Each of these two estimates (DZ correlation and MZ correlation) express a numerical relationship (Pearson correlation) between individuals. Each of these could independently be squared to provide r^2 values, if that were one's goal. And the final quantity (heritability, h^2) that Falconer's formula provides is analogous to a r^2. But that does not mean that all of the intermediate steps can be easily treated in terms of r^2.
I'll defer to wikipedia and other resources for more details, but in simple terms, variance (in r space) is easy to decompose into contributing factors (e.g. MZ correlation vs. DZ correlation), but r^2 is hard to decompose into contributing factors. See for example the general definition of r^2 given by wikipedia:
When you are computing R^2, you don't sum (or subtract) variances explained by different factors. You compute residuals (differences like MZ vs DZ), square them, and sum them, and then say all the variance that isn't in that residual quantity must come from the model (e.g. is variance explained by the model).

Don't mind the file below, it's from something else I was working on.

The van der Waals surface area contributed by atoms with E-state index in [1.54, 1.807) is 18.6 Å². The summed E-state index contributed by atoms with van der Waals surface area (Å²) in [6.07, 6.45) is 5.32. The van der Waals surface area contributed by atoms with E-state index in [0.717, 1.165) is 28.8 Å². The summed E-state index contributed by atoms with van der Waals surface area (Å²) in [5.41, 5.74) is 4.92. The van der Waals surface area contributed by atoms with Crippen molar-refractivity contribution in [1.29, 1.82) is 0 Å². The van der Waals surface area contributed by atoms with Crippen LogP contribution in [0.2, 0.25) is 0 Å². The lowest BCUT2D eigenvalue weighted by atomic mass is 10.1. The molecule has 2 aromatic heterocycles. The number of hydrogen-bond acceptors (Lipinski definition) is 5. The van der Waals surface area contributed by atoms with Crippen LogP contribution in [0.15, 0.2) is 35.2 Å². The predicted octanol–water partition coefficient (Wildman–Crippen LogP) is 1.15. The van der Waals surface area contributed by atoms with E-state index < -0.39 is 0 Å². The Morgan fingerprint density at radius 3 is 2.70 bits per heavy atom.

I think one issue here is that people use terms like "variance explained" in slightly informal ways. It applies to both r^2 and the final heritability estimate, but not every intermediate step of the computation of those estimates can be neatly phrased in those terms.
For more background here, I can recommend the wiki page for heritability.